Added: If $f: X \to Y$ and $\mathcal F$ is a sheaf on $X$, then for any $x \in X$ there is a canonical map of stalks $(f_*\mathcal F)_{f(x)} \to \mathcal F_x,$ given as follows: if $V$ is a n.h. of $f(x)$, then $f^{-1}(V)$ is a n.h. of $x$, and by definition $f_*\mathcal F(V) = \mathcal F(f^{-1}(V)).$ If $V$ runs over all n.h.s of $f(x)$, then $f^{-1}(V)$ will range over some (but typically not all) n.h.s of $x$, and so there will be an induced map $(f_*\mathcal F)_{f(x)} \to \mathcal F_x$, but this will typically not be an isomorphism (exactly because $f^{-1}(V)$ typically doesn't range over all n.h.s of $x$, but just certain ones). In the case of a morphism $f:X \to Y$ of ringed spaces, the given map $\mathcal O_Y \to f_*\mathcal O_X$ then induces maps of stalks $(\mathcal O_Y)_{f(x)} \to (f_*\mathcal O_X)_{f(x)}$ (by functoriality of the construction of stalks) and $(f_*\mathcal O_X)_{f(x)} \to (\mathcal O_X)_x$ (via the above construction). Their composite is the morphism $(\mathcal O_Y)_{f(x)} \to (\mathcal O_X)_x$ that Hartshorne uses when he makes the definition of a morphism of locally ringed spaces.

share|improve this answer
    
Alright, so in (1), I guess the direct limit in the definition of the stalk is just the direct limit of a single group, which is just $O_B(B) = k\times k$. And in (2), since the primes of B are just the primes of A except for $(t)$, the direct limit just limits over all nonempty open sets of Spec B, so if we only consider the open sets $D(f)$ for $f\in B$, for which $O_B(D(f)) = B_f$, so it seems like the direct limit (ie the stalk) is just $k(t)$? –  Will Chen Jun 5 '11 at 0:50
    
Also, I thought that $(f_*\oO_{\Spec B})_\mf{p} = (\oO_{\Spec B})_\mf{q}$ because of the way he defined the morphism of sheaves $f^\sharp$ and the local homomorphisms $\varphi_\mf{p} : A_{\varphi^{-1}}(\mf{p})\rightarrow B_\mf{p}$. Ie, he said "The induced maps $f^\sharp$ on the stalks are just the local homomorphisms $\varphi_\mf{p}$", but these local homomorphisms are only defined for $\mf{p}\in\Spec B$, whereas they should be defined for all $\mf{q}\in\Spec A$, so it seemed like he was saying that as $\mf{p}$ ranges over $\Spec B$, $f(\mf{p})$ ranges over all of $\Spec A$, which is false.. –  Will Chen Jun 5 '11 at 1:24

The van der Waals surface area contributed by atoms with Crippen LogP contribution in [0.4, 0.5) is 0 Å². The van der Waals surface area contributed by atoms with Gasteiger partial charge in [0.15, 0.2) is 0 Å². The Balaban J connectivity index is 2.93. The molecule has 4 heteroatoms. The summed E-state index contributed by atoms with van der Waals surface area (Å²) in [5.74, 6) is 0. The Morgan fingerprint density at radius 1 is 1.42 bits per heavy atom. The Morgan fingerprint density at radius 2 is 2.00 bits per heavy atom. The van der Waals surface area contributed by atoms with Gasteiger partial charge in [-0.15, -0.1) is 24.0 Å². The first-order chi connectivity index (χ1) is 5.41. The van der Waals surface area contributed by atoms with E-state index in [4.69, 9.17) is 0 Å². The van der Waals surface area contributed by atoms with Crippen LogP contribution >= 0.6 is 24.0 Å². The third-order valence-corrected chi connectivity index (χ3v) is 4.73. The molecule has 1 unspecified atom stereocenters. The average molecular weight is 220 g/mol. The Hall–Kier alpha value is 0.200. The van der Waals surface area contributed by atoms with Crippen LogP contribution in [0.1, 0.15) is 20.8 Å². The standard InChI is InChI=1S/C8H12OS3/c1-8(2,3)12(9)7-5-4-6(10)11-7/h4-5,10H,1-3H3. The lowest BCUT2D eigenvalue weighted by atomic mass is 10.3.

so I guess these stalks in general are just the direct limit of localizations, where the maps are just inclusions. (at least for integral domains) –  Will Chen Jun 5 '11 at 1:32
    
Dear oxeimon, Yes, your computations of the stalks in your first comment are correct. As for "the induced map on stalks" remark of Hartshorne, the point is that if $\mathfrak p \mapsto \mathfrak q,$ and if $V$ is a n.h. of $\mathfrak p$, then $f^{-1}(V)$ will be a n.h. of $\mathfrak q$, so there is an induced map on stalks $\mathcal O_{\mathrm{Spec} B,\mathfrak p} \to \mathcal O_{\mathrm{Spec} A,\mathfrak q},$ which is the map Hartshorne is discussing. (See my updated answer for slightly more detail, although it may be superfluous at this point.) Regards, Matthew –  Emerton Jun 5 '11 at 20:24
    
$\newcommand{\fF}{\mathcal{F}}$ Sorry to come back to this, but after rereading Hartshorne's definition of a morphism of locally ringed spaces, that even though as $V$ ranges over all open nbhd's of $f(P)$, $f^{−1}(V)$ ranges over a subset of the nbhd's of $P$, he still claims that $\lim_V \oO_X(f^{−1}(V)) = \oO_{X,P}$. (In your addendum to your original response, you said in general this limit, which you wrote as $(f_∗\fF)_{f(x)}$ is not ismorphic to $\fF_x$) –  Will Chen Jul 28 '11 at 5:28

You consider $B$ as an $A$-module. Then $f_*O_X$ ($X = Spec B$) is the quasi-coherent $O_Y$-module ($Y = Spec A$) corresponding to the $A$-module $B$. Thus for a prime ideal $y \in Y$, $(f_*O_X)_y$ is the localization of the $A$-module $B$ in $y$.

share|improve this answer

Your Answer

 
discard

By posting your answer, you agree to the privacy policy and terms of service.

Not the answer you're looking for? Browse other questions tagged or ask your own question.